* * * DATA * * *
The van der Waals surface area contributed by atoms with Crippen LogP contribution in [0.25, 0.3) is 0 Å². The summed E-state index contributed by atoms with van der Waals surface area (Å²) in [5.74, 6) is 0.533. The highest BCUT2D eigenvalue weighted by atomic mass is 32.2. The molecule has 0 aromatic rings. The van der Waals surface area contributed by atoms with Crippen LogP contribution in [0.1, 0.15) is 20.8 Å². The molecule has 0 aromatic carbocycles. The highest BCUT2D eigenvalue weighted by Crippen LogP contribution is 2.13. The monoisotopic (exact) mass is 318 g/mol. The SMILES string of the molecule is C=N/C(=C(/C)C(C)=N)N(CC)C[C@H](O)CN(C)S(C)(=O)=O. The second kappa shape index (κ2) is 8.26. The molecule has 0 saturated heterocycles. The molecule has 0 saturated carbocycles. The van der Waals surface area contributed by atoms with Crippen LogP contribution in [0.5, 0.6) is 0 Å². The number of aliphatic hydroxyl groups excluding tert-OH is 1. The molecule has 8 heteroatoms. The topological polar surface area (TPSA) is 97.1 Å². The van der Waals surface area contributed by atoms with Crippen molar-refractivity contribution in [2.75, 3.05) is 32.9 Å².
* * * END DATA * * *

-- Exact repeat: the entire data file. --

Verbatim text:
The van der Waals surface area contributed by atoms with Crippen LogP contribution in [0.25, 0.3) is 0 Å². The summed E-state index contributed by atoms with van der Waals surface area (Å²) in [5.74, 6) is 0.533. The highest BCUT2D eigenvalue weighted by atomic mass is 32.2. The molecule has 0 aromatic rings. The van der Waals surface area contributed by atoms with Crippen LogP contribution in [0.1, 0.15) is 20.8 Å². The molecule has 0 aromatic carbocycles. The highest BCUT2D eigenvalue weighted by Crippen LogP contribution is 2.13. The monoisotopic (exact) mass is 318 g/mol. The SMILES string of the molecule is C=N/C(=C(/C)C(C)=N)N(CC)C[C@H](O)CN(C)S(C)(=O)=O. The second kappa shape index (κ2) is 8.26. The molecule has 0 saturated heterocycles. The molecule has 0 saturated carbocycles. The van der Waals surface area contributed by atoms with Crippen LogP contribution in [0.5, 0.6) is 0 Å². The number of aliphatic hydroxyl groups excluding tert-OH is 1. The molecule has 8 heteroatoms. The topological polar surface area (TPSA) is 97.1 Å². The van der Waals surface area contributed by atoms with Crippen molar-refractivity contribution in [2.75, 3.05) is 32.9 Å².